Pregnancy and HIV

July 26th, 2013

Now that you’re pregnant, are you planning to continue working in the field of HIV?” Countless future mothers working in the area of HIV/AIDS have heard this question. It seems that some prejudices about HIV are more tenacious than others. In particular, there’s something about pregnancy and HIV that sticks in the collective imagination. The same holds true for HIV-positive women who are pregnant, or trying to get pregnant. They are faced with incomprehension, pity, and even a wholly negative attitude from the people around them, or society in general. Moreover, access to sexual and reproductive health services remains a path fraught with roadblocks for these women.

We need to remember a few key facts:

1. Whether you are pregnant, a senior citizen, a child, or anyone else; whether you like heavy metal, pop, or classical music; whether you drink Red Bull, tea, or coffee, you cannot contract HIV just because you work, study, drink, or go to concerts with a person who is HIV-positive.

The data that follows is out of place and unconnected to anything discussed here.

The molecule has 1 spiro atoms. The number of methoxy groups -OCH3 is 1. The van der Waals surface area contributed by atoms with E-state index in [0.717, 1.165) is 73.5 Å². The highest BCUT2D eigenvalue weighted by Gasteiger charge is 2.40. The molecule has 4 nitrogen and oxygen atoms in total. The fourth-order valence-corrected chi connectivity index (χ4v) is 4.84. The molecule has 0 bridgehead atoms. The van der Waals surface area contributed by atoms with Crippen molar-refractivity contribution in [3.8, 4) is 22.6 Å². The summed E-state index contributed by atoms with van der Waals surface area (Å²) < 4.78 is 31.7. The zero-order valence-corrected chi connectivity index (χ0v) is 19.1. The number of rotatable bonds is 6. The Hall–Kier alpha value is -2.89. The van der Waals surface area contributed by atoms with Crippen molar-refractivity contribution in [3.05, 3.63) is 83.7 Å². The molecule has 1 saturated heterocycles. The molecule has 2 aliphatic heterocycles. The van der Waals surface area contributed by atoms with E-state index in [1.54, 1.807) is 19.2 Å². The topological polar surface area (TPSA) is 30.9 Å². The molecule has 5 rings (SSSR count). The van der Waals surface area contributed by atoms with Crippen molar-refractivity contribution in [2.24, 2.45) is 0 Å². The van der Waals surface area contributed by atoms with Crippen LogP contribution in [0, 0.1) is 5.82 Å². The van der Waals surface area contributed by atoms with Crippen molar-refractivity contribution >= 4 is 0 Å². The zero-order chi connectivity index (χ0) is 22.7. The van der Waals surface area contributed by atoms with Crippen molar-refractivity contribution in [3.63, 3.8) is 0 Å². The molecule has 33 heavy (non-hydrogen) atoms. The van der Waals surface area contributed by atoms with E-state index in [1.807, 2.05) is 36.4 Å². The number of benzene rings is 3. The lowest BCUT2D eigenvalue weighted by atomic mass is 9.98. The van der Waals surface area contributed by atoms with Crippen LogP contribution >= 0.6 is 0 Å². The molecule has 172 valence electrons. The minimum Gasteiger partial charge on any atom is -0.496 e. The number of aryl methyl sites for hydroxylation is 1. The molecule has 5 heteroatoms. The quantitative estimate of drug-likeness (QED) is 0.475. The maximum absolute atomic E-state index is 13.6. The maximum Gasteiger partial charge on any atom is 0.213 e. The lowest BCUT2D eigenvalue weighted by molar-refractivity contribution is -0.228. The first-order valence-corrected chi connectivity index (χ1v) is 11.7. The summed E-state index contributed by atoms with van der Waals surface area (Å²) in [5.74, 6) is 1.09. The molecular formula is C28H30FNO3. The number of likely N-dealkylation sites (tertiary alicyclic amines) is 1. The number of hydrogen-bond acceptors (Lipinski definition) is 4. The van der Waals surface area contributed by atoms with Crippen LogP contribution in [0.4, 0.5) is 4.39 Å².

2. You can be pregnant and HIV-positive (and glowing!). With adequate health services, the risk of transmitting HIV to your baby is less than 2%.

3. With the treatments available today, the life expectancy of HIV-positive people and HIV-negative people is comparable: HIV-positive moms and dads will have plenty of time to live through temper tantrums in supermarkets, teenaged rebellions, and basements being taken over by friends on hockey nights, thank you very much.

In short, to all future mothers, HIV-positive or negative: CONGRATULATIONS! Lets hope our kids eat all their broccoli and grow up surrounded by a little less prejudice against HIV than their parents’ generation.

Source (in French):

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